dc.description.tableofcontentsI. Introduction .................................................................................................................................. 1 II. We all Live in 'Developing Countries' ........................................................................................... 4 III.'Developed' or 'Developing Country': Definition Impossible?.................................................. 6 IV. The Consequences: 'Ignorant Arrogance' and 'Averted Responsibility'.................................... 7 V. A Meta-Juridical Critique of the Developing/Developed Country Dichotomy............................. 9 VI. Global Governance and the 'Clash of Institutions or the Remaking of the Global Legal Order'........................... 12 1. The United Nations Charter as the World’s Constitution ....................................................................... 13 2. International Human Rights Law............................................................................................................ 13 3. Culture and Development ....................................................................................................................... 16 4. International Labor and Social Standards and Development .................................................................. 18 5. Environmental Protection and Sustainable Development....................................................................... 20 6. Development for Development............................................................................................................... 25 7. Global Public Health and Food Security................................................................................................. 26 8. International Trade and Development: The Multilateral Trading Regime under the WTO.................... 27 9. International Financial Institutions and Development: The World Bank and the IMF........................... 30 10. International Criminal Law................................................................................................................ 32 11. General Public International Law ...................................................................................................... 33 12. General Private International Law ..................................................................................................... 34 13. Other International or Regional Organizations .................................................................................. 35 14. Résumé.............................................................................................................................................. 37 VII. Comparative Constitutional Law................................................................................................. 38 1. Aspects of Development in National Constitutions ................................................................................ 38 2. The Constitution of the United States of America (March 17, 1789) ..................................................... 39 3. The Constitution of India (January 26, 1950) ......................................................................................... 39 4. The Constitution of the People’s Republic of China (December 4, 1982).............................................. 40 5. The 'Basic Constitutional Charter' of the European Union................................................................... 41 6. Résumé .................................................................................................................................................. 42 VIII. Conclusion.................................................................................................................................. 42 Bibliography......................................................................................................................................... 44en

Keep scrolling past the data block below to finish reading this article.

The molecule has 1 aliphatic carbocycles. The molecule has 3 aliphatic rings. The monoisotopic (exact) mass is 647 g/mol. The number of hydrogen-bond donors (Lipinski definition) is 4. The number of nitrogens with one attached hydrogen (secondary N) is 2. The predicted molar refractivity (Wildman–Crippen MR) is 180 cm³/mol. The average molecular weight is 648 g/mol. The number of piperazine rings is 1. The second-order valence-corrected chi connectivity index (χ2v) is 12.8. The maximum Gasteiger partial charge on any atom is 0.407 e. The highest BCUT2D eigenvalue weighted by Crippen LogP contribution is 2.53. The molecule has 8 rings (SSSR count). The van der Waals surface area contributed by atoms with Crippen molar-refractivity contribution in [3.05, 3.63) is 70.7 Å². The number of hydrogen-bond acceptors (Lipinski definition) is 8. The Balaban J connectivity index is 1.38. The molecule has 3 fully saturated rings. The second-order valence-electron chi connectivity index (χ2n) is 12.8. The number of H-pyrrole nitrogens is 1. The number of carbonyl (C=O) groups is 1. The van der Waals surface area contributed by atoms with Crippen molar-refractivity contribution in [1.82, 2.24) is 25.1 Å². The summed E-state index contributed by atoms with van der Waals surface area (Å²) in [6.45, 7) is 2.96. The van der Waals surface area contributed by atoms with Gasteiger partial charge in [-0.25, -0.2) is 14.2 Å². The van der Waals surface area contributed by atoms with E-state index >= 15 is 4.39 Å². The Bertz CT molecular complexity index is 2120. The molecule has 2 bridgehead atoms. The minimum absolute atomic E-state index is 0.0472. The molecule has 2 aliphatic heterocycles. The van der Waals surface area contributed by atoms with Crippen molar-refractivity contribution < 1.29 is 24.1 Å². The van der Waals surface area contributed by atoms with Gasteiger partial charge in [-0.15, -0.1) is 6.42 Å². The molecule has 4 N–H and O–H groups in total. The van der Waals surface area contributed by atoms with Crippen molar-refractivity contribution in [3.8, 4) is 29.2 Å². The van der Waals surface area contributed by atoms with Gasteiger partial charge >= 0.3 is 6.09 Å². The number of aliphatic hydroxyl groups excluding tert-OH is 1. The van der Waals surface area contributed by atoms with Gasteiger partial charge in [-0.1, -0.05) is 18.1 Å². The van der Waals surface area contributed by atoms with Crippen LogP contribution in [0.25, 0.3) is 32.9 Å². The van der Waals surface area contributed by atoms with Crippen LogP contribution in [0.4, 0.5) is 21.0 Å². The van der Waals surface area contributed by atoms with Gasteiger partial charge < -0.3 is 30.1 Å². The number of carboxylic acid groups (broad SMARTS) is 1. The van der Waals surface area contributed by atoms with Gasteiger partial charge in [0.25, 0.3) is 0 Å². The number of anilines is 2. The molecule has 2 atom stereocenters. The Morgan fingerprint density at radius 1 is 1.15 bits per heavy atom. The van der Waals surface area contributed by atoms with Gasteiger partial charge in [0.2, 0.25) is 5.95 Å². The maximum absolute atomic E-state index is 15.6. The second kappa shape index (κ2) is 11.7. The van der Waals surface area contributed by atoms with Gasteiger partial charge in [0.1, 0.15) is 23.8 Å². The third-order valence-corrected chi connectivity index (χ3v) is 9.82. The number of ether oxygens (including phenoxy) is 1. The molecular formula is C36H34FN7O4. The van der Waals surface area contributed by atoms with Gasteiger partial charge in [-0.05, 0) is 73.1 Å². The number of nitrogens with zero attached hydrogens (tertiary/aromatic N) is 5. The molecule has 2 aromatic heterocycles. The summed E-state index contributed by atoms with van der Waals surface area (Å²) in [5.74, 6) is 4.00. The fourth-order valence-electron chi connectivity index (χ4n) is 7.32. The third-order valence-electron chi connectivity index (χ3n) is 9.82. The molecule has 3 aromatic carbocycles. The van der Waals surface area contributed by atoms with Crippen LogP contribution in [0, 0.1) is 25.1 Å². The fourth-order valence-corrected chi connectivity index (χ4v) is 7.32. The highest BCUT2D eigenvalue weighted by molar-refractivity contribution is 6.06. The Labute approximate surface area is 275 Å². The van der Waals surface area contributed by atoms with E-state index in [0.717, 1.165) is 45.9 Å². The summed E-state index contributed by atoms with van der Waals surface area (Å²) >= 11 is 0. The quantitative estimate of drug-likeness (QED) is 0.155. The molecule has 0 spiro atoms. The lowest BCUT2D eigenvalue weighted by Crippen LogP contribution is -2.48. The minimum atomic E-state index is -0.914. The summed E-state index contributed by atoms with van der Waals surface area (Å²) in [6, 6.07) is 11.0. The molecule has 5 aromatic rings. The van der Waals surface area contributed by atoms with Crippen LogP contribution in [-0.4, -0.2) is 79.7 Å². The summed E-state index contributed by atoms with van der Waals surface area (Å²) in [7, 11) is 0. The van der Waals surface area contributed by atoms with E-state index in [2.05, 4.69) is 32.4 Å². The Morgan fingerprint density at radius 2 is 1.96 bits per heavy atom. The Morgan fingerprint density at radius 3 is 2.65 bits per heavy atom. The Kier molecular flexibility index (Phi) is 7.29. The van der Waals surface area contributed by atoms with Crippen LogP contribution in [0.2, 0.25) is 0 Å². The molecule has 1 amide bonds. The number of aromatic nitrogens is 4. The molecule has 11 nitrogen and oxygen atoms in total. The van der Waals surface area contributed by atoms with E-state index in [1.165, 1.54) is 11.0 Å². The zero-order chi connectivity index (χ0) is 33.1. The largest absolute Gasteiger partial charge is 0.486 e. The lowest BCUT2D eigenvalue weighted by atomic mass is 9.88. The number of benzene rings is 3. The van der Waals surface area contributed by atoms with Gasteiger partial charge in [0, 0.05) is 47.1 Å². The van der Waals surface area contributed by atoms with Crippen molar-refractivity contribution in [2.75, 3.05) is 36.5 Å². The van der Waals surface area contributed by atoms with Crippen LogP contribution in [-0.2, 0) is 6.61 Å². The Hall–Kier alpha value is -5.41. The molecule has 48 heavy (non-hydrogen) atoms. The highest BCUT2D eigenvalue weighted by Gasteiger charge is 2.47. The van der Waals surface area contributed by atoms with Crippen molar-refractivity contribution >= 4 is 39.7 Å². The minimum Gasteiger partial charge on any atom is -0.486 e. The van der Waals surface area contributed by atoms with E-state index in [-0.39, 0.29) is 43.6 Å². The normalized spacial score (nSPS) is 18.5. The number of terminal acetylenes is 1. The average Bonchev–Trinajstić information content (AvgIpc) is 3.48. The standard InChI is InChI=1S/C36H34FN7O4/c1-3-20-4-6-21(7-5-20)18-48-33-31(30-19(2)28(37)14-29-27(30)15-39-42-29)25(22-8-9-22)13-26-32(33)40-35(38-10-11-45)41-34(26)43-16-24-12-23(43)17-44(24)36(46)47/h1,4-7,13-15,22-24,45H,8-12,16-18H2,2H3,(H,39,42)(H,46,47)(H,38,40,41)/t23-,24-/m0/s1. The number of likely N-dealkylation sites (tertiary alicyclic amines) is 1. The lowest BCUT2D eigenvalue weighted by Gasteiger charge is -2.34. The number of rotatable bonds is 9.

dc.format.mimetypeapplication/pdf
dc.language.isoenen
dc.relation.ispartofseriesEUI LAWen
dc.relation.ispartofseries2010/20en
dc.rightsinfo:eu-repo/semantics/openAccess
dc.subjectGlobal Governanceen
dc.subjectChangeen
dc.subjectDevelopmenten
dc.subjectInternational Lawen
dc.subjectUnited Nationsen
dc.subjectInstitutional Reformen
dc.subjectComparative Constitutional Lawen
dc.titleA Constitutional Tribute to Global Governance: Overcoming the Chimera of the Developing-Developed Country Dichotomyen
dc.typeWorking Paperen